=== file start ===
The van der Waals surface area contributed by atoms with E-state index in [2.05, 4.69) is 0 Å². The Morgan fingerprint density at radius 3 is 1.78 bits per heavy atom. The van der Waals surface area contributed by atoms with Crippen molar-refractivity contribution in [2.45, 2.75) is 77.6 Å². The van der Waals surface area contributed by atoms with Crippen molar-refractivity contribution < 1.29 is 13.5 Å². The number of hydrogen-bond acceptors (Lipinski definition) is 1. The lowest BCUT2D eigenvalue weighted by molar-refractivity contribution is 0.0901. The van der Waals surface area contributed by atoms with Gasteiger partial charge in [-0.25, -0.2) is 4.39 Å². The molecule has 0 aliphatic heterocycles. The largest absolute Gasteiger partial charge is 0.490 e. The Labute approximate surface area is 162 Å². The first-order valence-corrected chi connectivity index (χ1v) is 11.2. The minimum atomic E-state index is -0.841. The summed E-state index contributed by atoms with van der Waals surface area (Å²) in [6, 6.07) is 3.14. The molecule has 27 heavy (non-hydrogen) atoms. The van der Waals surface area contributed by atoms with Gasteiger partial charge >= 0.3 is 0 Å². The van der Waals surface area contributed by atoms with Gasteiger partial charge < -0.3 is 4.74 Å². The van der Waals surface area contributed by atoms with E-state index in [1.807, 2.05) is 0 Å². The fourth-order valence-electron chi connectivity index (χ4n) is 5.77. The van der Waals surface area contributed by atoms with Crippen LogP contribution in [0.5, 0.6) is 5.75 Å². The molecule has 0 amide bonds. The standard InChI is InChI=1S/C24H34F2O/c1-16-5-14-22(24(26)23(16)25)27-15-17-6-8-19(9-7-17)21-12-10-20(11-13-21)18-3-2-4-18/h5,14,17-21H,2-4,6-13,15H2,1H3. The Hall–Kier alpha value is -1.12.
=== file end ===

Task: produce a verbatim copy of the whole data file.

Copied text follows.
The van der Waals surface area contributed by atoms with E-state index in [2.05, 4.69) is 0 Å². The Morgan fingerprint density at radius 3 is 1.78 bits per heavy atom. The van der Waals surface area contributed by atoms with Crippen molar-refractivity contribution in [2.45, 2.75) is 77.6 Å². The van der Waals surface area contributed by atoms with Crippen molar-refractivity contribution < 1.29 is 13.5 Å². The number of hydrogen-bond acceptors (Lipinski definition) is 1. The lowest BCUT2D eigenvalue weighted by molar-refractivity contribution is 0.0901. The van der Waals surface area contributed by atoms with Gasteiger partial charge in [-0.25, -0.2) is 4.39 Å². The molecule has 0 aliphatic heterocycles. The largest absolute Gasteiger partial charge is 0.490 e. The Labute approximate surface area is 162 Å². The first-order valence-corrected chi connectivity index (χ1v) is 11.2. The minimum atomic E-state index is -0.841. The summed E-state index contributed by atoms with van der Waals surface area (Å²) in [6, 6.07) is 3.14. The molecule has 27 heavy (non-hydrogen) atoms. The van der Waals surface area contributed by atoms with Gasteiger partial charge >= 0.3 is 0 Å². The van der Waals surface area contributed by atoms with Gasteiger partial charge < -0.3 is 4.74 Å². The van der Waals surface area contributed by atoms with E-state index in [1.807, 2.05) is 0 Å². The fourth-order valence-electron chi connectivity index (χ4n) is 5.77. The van der Waals surface area contributed by atoms with Crippen LogP contribution in [0.5, 0.6) is 5.75 Å². The molecule has 0 amide bonds. The standard InChI is InChI=1S/C24H34F2O/c1-16-5-14-22(24(26)23(16)25)27-15-17-6-8-19(9-7-17)21-12-10-20(11-13-21)18-3-2-4-18/h5,14,17-21H,2-4,6-13,15H2,1H3. The Hall–Kier alpha value is -1.12.